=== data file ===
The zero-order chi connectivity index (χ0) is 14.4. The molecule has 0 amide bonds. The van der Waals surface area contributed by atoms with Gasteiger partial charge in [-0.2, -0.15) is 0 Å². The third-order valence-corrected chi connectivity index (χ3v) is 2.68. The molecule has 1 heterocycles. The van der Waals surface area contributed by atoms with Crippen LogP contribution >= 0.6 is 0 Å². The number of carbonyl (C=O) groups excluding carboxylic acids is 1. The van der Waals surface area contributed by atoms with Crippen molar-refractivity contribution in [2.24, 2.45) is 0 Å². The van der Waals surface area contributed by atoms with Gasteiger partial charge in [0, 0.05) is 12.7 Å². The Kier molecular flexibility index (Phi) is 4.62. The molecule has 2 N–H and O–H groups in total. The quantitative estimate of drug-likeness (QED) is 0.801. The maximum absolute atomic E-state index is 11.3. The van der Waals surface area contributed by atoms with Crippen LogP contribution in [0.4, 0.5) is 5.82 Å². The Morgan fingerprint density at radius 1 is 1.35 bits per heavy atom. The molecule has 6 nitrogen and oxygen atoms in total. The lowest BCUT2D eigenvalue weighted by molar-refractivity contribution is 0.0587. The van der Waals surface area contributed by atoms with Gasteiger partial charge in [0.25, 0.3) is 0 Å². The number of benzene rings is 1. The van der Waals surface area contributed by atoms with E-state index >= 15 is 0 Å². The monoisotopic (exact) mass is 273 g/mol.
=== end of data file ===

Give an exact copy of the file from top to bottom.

The zero-order chi connectivity index (χ0) is 14.4. The molecule has 0 amide bonds. The van der Waals surface area contributed by atoms with Gasteiger partial charge in [-0.2, -0.15) is 0 Å². The third-order valence-corrected chi connectivity index (χ3v) is 2.68. The molecule has 1 heterocycles. The van der Waals surface area contributed by atoms with Crippen LogP contribution >= 0.6 is 0 Å². The number of carbonyl (C=O) groups excluding carboxylic acids is 1. The van der Waals surface area contributed by atoms with Crippen molar-refractivity contribution in [2.24, 2.45) is 0 Å². The van der Waals surface area contributed by atoms with Gasteiger partial charge in [0, 0.05) is 12.7 Å². The Kier molecular flexibility index (Phi) is 4.62. The molecule has 2 N–H and O–H groups in total. The quantitative estimate of drug-likeness (QED) is 0.801. The maximum absolute atomic E-state index is 11.3. The van der Waals surface area contributed by atoms with Crippen LogP contribution in [0.4, 0.5) is 5.82 Å². The Morgan fingerprint density at radius 1 is 1.35 bits per heavy atom. The molecule has 6 nitrogen and oxygen atoms in total. The lowest BCUT2D eigenvalue weighted by molar-refractivity contribution is 0.0587. The van der Waals surface area contributed by atoms with Gasteiger partial charge in [0.25, 0.3) is 0 Å². The number of benzene rings is 1. The van der Waals surface area contributed by atoms with E-state index >= 15 is 0 Å². The monoisotopic (exact) mass is 273 g/mol.